EYEWITNESS LOCAL NEWSBreast-feeding Pic Stirs Debate
from Eyewitness News Online
Reported by: Stefano DiPietrantonio
Reported: Jun. 10, 2014 11:02 PM EDT
Updated: Jun. 11, 2014 3:54 PM EDT
Charleston , Kanawha County , West Virginia
CHARLESTON, W.Va. (Stefano DiPietrantonio) - There is a picture circulating around social media right now that is getting a lot of attention.
It shows a college graduate breast-feeding her baby at graduation ceremonies in Long Beach, Calif. Women in West Virginia are particularly interested because the Child's Right To Nurse law recently went into effect.
It protects the rights of women and allows them to breast-feed wherever they need to, with no restrictions. It took nine years to get passed. And like the woman in the picture, advocates here cannot understand what all the fuss is about.
Karlesha Thurman, 25, was beaming with pride and happiness on her big day and breast-feeding her 3-month-old daughter.
"We're celebrating a victory," said Cinny Kittle with West Virginia's Breastfeeding Alliance, who said she was thrilled to see that photo, especially after a nine-year battle to destigmatize it in the Mountain State.
"Gives women the legal right to breast-feed their babies anywhere in public," Kittle said.
The law just went into effect June 6.
"Babies get hungry and they need to eat and what we were seeing was, women were being told they needed to go in the restroom, or asked to leave places," Kittle said. "You don't eat your dinner in a bathroom, and you shouldn't expect a mom to take her baby in the bathroom to have dinner."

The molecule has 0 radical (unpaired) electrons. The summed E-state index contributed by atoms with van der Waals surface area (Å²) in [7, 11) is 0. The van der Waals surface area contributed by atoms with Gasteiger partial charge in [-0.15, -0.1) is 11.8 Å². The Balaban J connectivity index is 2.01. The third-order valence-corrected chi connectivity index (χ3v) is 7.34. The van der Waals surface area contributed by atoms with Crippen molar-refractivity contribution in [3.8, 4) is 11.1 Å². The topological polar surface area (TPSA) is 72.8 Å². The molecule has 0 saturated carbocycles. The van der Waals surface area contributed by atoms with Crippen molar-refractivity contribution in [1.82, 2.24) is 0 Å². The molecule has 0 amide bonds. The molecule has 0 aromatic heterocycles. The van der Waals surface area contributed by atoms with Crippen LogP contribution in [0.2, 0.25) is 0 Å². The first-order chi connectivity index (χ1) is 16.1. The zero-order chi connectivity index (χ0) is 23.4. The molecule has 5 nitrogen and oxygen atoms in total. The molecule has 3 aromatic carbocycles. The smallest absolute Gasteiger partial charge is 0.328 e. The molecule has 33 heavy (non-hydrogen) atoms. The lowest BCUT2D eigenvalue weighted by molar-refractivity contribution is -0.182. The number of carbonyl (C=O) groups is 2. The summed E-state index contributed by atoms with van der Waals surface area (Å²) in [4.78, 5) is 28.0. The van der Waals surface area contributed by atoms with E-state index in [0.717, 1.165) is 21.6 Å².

Kittle said the freedom to breast-feed was never more critical, than during the water crisis.
"Women who were breast-feeding didn't have an issue,” Kittle said. “But the women who were formula feeding, and needed water, and a way to safely wash their bottles and nipples and all of that, those moms were in a pinch for a while when there was not safe water."
People definitely have their hang-ups about it.
Charleston nurse Laura Cade agreed with the young mom’s decision to breast-feed in public.
"It's her baby. It's right to do that, it's nature. It's what she was made for," Cade said.
Chris Arthur of Charleston said his wife did some breast-feeding and would not have a problem with her doing it in public. He said if he saw another mother breast-feeding in public, and his son asked him about it, he would simply say "the baby's hungry and the mommy's feeding the baby."
Some of the benefits of breast-feeding include bonding time for the baby and the mother. There is no mixing, measuring, or sterilizing required. Breast-feeding bolsters a baby's immune system and decreases the risk for obesity, asthma, allergies and diabetes. It’s also healthier for a baby than formula.
"I don't understand the big deal there,” Arthur said. “It's part of life. She has a baby, the baby has to be fed. I think it's out of proportion, the social media reaction to that."
Eyewitness News asked you to weigh in on our Facebook page and received more than 1,000 responses.
Kim Krase Jarrouj wrote: “Kudos to her for having a baby and still graduating. She is also not only putting herself on the right path, but also her child since she is breast-feeding. That's a hard working woman.”
Joe Slack wrote: “That’s what breast pumps are for. Some people may be offended by seeing that. If a person has a young son, they don’t need to see that.”
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